early 14c., dabben "to strike," of unknown origin, perhaps imitative. Compare Old Norse dabba "to tap, slap." Modern sense of "strike gently with the hand, strike with a slight, quick pressure" developed by mid-16c., influenced by French dauber (see daub). Related: Dabbed; dabbing; dabber.
As a noun from c. 1300, "heavy blow with a weapon," later "gentle blow with the hand or some soft substance" (1755). Meaning "small lump or mass of something soft" is from 1749. Dab hand is British slang, 1828, from dab "expert, knowing or skillful person" (1690s), said by OED to be "school slang," of unknown origin, perhaps from dab in the "strike lightly" sense. Compare dabster, which meant both "an expert" (1708) or "a bungler" (1871, perhaps by confusion with daub).
1550s, "to dip a little and often," hence "to wet by splashing," probably a frequentative of dab. Figurative sense of "do superficially" attested by 1620s. Related: Dabbled; dabbling. An Ellen Dablewife is in the Lancashire Inquests from 1336.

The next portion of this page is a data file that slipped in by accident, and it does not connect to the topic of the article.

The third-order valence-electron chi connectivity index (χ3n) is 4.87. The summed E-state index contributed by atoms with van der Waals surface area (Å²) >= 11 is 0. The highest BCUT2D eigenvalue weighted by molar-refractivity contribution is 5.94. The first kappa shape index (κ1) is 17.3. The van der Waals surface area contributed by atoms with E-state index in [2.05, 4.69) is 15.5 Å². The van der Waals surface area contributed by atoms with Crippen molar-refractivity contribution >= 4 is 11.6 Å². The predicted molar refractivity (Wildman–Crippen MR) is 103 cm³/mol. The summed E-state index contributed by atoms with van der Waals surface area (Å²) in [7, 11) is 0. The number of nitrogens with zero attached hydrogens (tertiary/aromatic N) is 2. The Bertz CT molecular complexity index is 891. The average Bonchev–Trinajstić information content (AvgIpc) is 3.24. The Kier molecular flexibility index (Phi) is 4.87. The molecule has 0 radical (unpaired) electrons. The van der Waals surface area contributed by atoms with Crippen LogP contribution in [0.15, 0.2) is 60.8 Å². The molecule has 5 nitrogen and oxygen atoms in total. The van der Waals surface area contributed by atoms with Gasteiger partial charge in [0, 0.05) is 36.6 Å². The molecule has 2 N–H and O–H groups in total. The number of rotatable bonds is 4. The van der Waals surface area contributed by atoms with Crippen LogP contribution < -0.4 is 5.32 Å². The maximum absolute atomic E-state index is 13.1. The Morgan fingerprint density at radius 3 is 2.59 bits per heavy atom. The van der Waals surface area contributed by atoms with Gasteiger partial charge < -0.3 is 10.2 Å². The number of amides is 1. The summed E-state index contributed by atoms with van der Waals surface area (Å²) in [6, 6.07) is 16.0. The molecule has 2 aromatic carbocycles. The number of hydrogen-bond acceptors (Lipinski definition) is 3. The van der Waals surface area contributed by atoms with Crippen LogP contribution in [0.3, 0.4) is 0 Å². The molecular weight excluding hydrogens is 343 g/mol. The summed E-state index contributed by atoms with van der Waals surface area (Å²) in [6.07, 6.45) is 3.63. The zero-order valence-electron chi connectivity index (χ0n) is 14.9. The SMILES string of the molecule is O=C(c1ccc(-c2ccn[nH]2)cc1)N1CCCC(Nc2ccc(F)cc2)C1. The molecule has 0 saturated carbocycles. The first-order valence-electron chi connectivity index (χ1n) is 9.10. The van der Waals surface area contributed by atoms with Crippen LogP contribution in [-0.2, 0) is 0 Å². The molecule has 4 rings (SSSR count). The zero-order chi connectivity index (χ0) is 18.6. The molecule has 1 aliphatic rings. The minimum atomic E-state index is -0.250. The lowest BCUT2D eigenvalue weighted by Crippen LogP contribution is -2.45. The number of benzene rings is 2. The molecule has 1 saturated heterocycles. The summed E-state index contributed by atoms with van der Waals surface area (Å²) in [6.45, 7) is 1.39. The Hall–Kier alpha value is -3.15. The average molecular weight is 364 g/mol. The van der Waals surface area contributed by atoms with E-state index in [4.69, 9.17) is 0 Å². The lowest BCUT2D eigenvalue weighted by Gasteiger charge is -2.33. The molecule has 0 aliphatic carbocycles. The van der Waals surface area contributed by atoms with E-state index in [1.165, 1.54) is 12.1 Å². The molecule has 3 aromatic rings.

"suddenly, directly, aggressively, plump, straight," 1782, from smack (v.1); the extended form smack-dab is attested from 1892, American English colloquial (slap-dab is from 1886).
"apt or dexterous, subtly clever or skillful," mid-15c., from Old English gedæfte, which meant "mild, gentle, simple, meek," but which splintered into different forms and senses in Middle English, yielding this word and also daft (q.v.). In Middle English it also could mean "well-mannered, gentle, modest, mild," and "dull, uncouth, boorish." Cognate with Gothic gadaban "to be fit," Old Norse dafna "to grow strong," Dutch deftig "important, relevant," from Proto-Germanic *dab-, which has no certain IE etymology and is perhaps a substratum word. Related: Deftness.
c. 1200, "mild, well-mannered," Old English gedæfte "gentle, becoming," from Proto-Germanic *gadaftjaz (source also of Old English daeftan "to put in order, arrange," gedafen "suitable;" Gothic gadaban "to be fit"), from *dab-, which has no certain IE etymology and is perhaps a substratum word.
Sense deteriorated to "dull, awkward, uncouth, boorish" (c. 1300), perhaps via the notion of "humble." Further evolution to "foolish, simple, stupid" (mid-15c.) and "crazy" (1530s) probably was influenced by analogy with daffe "halfwit, fool, idiot" (see daffy); the whole group probably has a common origin. For sense evolution, compare nice, silly. Related: Daftly; daftness.